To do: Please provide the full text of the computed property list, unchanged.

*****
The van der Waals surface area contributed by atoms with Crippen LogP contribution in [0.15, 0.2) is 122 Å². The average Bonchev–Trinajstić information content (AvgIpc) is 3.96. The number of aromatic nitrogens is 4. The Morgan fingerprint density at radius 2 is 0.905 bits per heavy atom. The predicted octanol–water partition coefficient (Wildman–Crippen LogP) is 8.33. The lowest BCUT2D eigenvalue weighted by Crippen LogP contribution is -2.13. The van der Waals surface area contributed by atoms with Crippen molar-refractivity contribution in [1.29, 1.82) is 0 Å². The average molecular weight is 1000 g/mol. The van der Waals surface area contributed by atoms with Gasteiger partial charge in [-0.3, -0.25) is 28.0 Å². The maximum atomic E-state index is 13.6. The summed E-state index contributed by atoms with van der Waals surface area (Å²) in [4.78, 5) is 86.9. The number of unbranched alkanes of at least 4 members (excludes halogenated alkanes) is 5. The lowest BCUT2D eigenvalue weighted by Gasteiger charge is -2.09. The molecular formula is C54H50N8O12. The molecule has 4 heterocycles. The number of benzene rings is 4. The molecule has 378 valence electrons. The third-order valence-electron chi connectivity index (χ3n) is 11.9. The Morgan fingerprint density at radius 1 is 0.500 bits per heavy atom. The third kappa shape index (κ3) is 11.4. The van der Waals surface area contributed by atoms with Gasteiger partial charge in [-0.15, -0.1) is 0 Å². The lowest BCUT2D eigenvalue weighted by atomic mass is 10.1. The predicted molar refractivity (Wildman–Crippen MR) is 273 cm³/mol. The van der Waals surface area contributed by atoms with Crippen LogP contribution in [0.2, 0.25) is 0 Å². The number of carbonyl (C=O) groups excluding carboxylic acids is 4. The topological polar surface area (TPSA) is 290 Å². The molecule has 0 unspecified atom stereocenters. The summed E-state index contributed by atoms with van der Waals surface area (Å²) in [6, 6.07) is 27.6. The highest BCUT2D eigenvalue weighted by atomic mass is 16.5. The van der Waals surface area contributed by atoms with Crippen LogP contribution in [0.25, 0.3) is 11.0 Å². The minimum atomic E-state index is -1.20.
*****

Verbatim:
The van der Waals surface area contributed by atoms with Crippen LogP contribution in [0.15, 0.2) is 122 Å². The average Bonchev–Trinajstić information content (AvgIpc) is 3.96. The number of aromatic nitrogens is 4. The Morgan fingerprint density at radius 2 is 0.905 bits per heavy atom. The predicted octanol–water partition coefficient (Wildman–Crippen LogP) is 8.33. The lowest BCUT2D eigenvalue weighted by Crippen LogP contribution is -2.13. The van der Waals surface area contributed by atoms with Crippen molar-refractivity contribution in [1.29, 1.82) is 0 Å². The average molecular weight is 1000 g/mol. The van der Waals surface area contributed by atoms with Gasteiger partial charge in [-0.3, -0.25) is 28.0 Å². The maximum atomic E-state index is 13.6. The summed E-state index contributed by atoms with van der Waals surface area (Å²) in [4.78, 5) is 86.9. The number of unbranched alkanes of at least 4 members (excludes halogenated alkanes) is 5. The lowest BCUT2D eigenvalue weighted by Gasteiger charge is -2.09. The molecular formula is C54H50N8O12. The molecule has 4 heterocycles. The number of benzene rings is 4. The molecule has 378 valence electrons. The third-order valence-electron chi connectivity index (χ3n) is 11.9. The Morgan fingerprint density at radius 1 is 0.500 bits per heavy atom. The third kappa shape index (κ3) is 11.4. The van der Waals surface area contributed by atoms with Gasteiger partial charge in [-0.15, -0.1) is 0 Å². The lowest BCUT2D eigenvalue weighted by atomic mass is 10.1. The predicted molar refractivity (Wildman–Crippen MR) is 273 cm³/mol. The van der Waals surface area contributed by atoms with Crippen LogP contribution in [0.2, 0.25) is 0 Å². The number of carbonyl (C=O) groups excluding carboxylic acids is 4. The topological polar surface area (TPSA) is 290 Å². The molecule has 0 unspecified atom stereocenters. The summed E-state index contributed by atoms with van der Waals surface area (Å²) in [6, 6.07) is 27.6. The highest BCUT2D eigenvalue weighted by atomic mass is 16.5. The van der Waals surface area contributed by atoms with Crippen LogP contribution in [0.25, 0.3) is 11.0 Å². The minimum atomic E-state index is -1.20.